New Jersey-based soprano Melanie Mitrano, who uses the Boosey & Hawkes series extensively, says that having this repertoire in a readily available and easy-to-use format has been very important to her. “These publications really fill a void,” she notes. “For example, I used to have some of this material in manuscript form—and it can be challenging for, say, a pianist at an audition to read from those manuscripts. It’s so nice to be able to pass one of these arias in a very readable format to someone I haven’t worked with before.”
As mezzo-soprano Sahoko Sato notes, the kinds of pieces published in the Boosey and Schirmer volumes are precisely what she needs, although as with a number of other singers contacted for this piece, she was previously unaware that either of these series even existed. “These days, singers are always asked for 20th-century English-language arias in auditions,” Sato observes, “and American operas themselves seem to be more frequently performed now.”
“In the past,” continues Sato, who splits her time between New York City and her native Japan, “we always had to look for full scores—and sometimes even those are hard to find. For example, I once had to sing an aria from Little Women, and I had to have a friend send it to me from California!”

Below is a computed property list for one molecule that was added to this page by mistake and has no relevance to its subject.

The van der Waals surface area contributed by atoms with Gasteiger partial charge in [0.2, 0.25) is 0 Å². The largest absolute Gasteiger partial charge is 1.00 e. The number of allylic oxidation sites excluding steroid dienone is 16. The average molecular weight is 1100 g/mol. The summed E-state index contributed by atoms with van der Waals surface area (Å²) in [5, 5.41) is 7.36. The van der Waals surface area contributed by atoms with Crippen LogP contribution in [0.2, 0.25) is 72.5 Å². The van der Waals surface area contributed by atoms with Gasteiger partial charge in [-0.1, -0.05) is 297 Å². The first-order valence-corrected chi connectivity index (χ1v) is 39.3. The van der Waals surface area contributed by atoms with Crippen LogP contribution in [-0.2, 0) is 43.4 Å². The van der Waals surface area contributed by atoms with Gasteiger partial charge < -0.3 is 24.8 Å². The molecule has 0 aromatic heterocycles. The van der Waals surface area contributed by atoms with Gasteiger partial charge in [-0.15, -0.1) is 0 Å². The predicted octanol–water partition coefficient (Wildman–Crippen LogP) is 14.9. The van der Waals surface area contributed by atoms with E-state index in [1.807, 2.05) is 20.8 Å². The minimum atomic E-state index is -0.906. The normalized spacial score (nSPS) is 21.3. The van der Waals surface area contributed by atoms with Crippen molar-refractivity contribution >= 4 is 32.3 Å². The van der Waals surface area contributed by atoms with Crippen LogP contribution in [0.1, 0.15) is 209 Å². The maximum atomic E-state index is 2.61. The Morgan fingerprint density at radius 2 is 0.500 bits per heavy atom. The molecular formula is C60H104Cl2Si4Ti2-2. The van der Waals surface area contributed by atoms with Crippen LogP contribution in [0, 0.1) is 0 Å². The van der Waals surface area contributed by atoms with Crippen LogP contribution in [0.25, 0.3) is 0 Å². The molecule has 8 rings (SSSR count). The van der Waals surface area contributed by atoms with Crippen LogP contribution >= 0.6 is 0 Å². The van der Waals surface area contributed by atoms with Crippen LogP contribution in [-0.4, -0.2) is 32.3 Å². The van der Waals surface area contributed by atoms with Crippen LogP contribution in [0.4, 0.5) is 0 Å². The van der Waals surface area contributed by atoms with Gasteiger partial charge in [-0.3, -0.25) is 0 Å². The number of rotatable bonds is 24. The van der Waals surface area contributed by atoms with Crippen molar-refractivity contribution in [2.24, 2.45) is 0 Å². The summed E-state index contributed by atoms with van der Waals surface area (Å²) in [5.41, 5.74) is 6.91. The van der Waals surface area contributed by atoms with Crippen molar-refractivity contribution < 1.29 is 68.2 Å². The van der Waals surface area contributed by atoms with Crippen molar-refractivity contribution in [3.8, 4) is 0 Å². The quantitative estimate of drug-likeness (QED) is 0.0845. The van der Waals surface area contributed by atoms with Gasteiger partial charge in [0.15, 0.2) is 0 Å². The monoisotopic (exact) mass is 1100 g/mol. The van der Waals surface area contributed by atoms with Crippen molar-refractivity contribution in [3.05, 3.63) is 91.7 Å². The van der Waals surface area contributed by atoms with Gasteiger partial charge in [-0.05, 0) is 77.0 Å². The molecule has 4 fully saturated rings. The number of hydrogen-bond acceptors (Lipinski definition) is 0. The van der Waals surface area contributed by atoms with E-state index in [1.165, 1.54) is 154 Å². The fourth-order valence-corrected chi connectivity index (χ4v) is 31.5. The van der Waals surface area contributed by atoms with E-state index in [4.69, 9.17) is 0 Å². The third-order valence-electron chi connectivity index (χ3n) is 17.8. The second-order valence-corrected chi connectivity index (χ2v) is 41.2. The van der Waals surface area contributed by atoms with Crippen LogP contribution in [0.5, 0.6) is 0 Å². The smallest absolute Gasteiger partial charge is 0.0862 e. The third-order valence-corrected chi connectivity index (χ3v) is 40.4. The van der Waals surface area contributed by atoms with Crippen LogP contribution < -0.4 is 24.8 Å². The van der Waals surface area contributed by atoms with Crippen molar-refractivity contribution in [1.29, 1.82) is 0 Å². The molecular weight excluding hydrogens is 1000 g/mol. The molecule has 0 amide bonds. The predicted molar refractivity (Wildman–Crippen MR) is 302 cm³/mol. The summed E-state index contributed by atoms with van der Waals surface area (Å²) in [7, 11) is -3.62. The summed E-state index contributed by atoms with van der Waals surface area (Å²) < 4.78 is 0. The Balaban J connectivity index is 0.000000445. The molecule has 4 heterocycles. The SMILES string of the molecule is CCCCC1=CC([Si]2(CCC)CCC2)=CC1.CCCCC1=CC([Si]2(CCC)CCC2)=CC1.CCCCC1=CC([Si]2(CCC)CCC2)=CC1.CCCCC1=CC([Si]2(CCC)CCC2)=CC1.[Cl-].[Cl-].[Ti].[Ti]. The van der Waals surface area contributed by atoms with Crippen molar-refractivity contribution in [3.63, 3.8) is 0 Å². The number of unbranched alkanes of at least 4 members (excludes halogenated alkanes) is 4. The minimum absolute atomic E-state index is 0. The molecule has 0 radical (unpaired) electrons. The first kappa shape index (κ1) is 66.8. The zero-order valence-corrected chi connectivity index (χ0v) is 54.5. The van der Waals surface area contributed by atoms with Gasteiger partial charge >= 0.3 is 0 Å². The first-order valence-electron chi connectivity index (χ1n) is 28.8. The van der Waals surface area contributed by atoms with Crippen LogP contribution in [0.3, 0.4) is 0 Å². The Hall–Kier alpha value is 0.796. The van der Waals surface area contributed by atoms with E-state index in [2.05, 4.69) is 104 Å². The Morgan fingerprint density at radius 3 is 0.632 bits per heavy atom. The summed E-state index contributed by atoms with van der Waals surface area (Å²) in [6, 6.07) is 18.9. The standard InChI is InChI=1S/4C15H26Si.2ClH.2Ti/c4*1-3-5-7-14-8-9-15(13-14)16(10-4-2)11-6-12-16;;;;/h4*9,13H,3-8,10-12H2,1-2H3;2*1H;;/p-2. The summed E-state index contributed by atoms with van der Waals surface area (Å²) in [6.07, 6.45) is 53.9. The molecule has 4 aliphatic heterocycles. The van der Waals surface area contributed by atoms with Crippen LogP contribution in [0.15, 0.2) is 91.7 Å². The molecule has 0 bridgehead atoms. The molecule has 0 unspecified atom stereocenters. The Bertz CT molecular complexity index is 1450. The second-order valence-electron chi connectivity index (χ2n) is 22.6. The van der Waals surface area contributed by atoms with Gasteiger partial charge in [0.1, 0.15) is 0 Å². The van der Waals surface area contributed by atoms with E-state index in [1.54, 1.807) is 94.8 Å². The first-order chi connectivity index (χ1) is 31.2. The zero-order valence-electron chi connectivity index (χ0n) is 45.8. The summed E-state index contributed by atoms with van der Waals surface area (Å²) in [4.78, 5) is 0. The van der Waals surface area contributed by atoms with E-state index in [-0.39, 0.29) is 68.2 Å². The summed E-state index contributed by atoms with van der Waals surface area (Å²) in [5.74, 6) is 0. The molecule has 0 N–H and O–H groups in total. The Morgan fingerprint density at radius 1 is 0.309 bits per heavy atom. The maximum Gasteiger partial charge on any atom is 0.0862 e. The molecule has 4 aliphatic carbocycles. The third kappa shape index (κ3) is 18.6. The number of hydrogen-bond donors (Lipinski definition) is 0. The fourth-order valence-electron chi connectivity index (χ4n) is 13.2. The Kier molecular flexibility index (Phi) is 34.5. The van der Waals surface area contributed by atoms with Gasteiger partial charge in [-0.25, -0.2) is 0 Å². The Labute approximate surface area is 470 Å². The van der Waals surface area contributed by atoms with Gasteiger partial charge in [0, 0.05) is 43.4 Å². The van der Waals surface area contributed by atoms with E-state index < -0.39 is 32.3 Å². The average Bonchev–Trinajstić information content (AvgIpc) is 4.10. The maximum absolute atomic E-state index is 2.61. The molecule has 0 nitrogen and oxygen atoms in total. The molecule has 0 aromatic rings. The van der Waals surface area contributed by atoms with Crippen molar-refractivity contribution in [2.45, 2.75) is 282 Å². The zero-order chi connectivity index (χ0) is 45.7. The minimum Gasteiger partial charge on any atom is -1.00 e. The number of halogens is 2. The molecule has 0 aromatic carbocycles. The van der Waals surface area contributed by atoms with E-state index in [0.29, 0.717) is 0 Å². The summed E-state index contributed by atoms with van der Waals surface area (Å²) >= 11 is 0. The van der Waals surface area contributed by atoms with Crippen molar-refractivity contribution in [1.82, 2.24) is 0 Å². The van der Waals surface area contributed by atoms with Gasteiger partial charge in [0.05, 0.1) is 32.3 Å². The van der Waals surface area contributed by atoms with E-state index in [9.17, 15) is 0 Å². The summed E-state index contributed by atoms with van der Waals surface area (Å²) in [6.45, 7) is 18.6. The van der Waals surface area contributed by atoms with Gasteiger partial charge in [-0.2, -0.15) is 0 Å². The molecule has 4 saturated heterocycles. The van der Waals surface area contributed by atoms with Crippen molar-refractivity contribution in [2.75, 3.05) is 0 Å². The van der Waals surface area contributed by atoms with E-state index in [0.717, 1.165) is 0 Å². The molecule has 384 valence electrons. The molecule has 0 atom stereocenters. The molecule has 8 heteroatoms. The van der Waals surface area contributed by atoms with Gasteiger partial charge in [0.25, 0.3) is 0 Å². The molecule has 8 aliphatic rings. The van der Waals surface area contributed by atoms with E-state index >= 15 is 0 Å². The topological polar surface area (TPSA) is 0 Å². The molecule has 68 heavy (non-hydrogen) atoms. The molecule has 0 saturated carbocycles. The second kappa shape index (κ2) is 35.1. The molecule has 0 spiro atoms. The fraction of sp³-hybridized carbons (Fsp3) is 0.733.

Mitrano, who specializes in new music, says that while students in her own studio are by and large not bringing these arias to her, these editions have made it easier to present them to some of her own, more advanced students. However, she uses these works in her own career, particularly in competition and audition settings.
“I’m not sure if singing this kind of material necessarily helps or hurts my chances,” she muses. “That really seems to depend on the individual circumstances.” She does feel, though, that presenting arias of these varieties does help her stand out in a crowded field.
“I really believe that a lot of these arias are certainly tougher vocally than much of the standard repertoire,” says Mitrano, “and I feel that they require more musicianship from singers. They call for more effort, a better ear, and a more acute sense of rhythm—and of course by and large there are fewer models on which to base one’s approach to these arias. It’s not as if one hears them often enough in performance, or can run down to the local record store and pick out ten different recorded interpretations.”
There are differences in styles of presentation between the Schirmer and Boosey series. Perhaps most significantly, all four titles in the Boosey series include a CD; the recording features the piano accompaniment for each aria included in the collection. The Schirmer anthology does not offer this component, but features twice as much material. The Boosey volumes carry a list price of $29.95; the Schirmer volumes list at $24.95. While there might be some potential consumers who would hesitate to spend another $5 on what initially appears to be half the material, the advantages of having an immediately available accompaniment for these arias is already a huge savings.
Jenny Bilfield says that the inclusion of the CD is “an essential component of the series,” considering the target audience for American Arias. While Boosey & Hawkes have also offered accompanying CDs to some of their choral titles and to Meredith Monk publications as well, Bilfield feels it is a particularly strong selling point for their American Arias series.